First, the paper argues that although the conventional wisdom holds large-scale collective action to be a highly unlikely phenomenon, it is far more common than usually assumed. In fact, most interpersonal exchange and interaction occur under circumstances held to be inimical to collective action, yet coordination and cooperation are frequently sustained. While the standard prediction from collective-action theory would hold that human exchange primarily would take place on a face-to-face basis – and that contractual relations would be restricted to close friends and relatives – people’s networks of interdependence usually extend far beyond their immediate vicinity.
While acknowledging the severe challenges posed to the success of large-scale collective action, this paper hence focuses on the complex set of institutions that regularly lower uncertainty and shape and constrain human interaction, in turn facilitating large-scale collective action. Nobel laureate Douglass North has described this movement from personal to impersonal exchange – and its institutional underpinnings – as the essence of the process of economic development.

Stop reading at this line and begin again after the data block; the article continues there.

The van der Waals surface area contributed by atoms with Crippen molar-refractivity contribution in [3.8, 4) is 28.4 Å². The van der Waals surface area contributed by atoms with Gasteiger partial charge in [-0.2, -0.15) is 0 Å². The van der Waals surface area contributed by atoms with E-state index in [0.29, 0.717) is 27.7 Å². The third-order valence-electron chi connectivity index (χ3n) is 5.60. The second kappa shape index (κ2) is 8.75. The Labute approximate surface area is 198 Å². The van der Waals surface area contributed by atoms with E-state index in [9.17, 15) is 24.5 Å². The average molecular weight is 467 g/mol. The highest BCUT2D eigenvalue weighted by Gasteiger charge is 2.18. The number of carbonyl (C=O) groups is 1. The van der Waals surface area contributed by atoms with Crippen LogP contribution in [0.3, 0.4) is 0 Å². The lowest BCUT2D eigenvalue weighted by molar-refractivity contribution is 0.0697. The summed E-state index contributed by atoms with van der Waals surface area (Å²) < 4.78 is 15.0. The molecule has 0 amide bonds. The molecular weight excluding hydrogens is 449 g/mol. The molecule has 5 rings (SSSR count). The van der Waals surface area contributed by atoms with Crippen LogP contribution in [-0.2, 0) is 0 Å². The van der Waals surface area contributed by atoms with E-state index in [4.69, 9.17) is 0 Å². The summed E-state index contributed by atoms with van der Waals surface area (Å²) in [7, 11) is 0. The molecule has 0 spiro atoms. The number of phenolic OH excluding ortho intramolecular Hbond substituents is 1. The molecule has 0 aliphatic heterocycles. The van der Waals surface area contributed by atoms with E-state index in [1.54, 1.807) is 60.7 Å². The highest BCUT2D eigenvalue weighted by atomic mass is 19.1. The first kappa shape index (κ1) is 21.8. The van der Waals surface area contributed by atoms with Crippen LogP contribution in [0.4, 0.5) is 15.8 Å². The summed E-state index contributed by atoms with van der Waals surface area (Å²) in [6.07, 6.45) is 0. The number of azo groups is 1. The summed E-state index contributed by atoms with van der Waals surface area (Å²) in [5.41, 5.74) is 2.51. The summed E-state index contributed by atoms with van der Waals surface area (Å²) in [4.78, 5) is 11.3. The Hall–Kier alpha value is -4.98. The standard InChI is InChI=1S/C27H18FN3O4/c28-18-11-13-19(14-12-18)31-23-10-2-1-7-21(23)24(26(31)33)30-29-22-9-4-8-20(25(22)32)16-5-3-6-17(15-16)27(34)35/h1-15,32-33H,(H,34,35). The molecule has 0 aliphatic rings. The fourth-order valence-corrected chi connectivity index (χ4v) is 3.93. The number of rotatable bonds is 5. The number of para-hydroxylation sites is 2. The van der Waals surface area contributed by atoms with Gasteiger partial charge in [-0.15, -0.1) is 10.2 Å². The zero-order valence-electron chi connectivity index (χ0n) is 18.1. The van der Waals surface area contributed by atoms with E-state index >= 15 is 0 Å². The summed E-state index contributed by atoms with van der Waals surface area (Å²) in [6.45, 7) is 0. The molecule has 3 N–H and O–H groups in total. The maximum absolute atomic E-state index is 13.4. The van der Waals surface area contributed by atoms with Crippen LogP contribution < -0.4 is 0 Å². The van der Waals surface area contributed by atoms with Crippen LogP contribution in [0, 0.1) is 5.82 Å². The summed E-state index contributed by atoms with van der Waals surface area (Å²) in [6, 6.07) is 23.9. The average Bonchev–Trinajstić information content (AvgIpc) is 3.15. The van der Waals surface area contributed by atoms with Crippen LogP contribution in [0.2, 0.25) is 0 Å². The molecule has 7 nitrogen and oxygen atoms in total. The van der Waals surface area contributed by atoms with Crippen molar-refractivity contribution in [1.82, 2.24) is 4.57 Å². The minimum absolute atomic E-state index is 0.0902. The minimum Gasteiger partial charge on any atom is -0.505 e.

Second, the paper focuses on the emergence of this set of complex institutions. More specifically, the paper argues that the emergence of modern states and societies is in fact a story about collective action. More specifically, the displacement of tribal level of organization (where exchange and interaction are guided by kin or friendship) with state-level organization (characterized by impersonal exchange) should be seen as a move from small-scale collective action to institutional arrangements facilitating large-scale cooperation and coordination. Ideally, states and societies are hence vehicles for large-scale collective action. Yet, although many societies managed to craft states that could facilitate the transition from small-scale to large-scale collective action, most developing states still sorely lack such “infrastructural power” or the institutional capacity to implement their political objectives.
Third, this paper therefore sets out to address why some societies managed while others did not. How come some states are able to foster and sustain compliance and collective action while others have proven incapable of performing virtually every virtuous task that modern states ostensibly exist to fulfill? In many cases, these states have even failed to develop and coordinate the kind of coercive apparatus necessary to lay effective claim to what Max Weber considered the defining trait of stateness – a “monopoly of the legitimate use of physical force within a given territory.
Researcher (länkas till ny katalog)
Martin Sjöstedt, Department of Political Science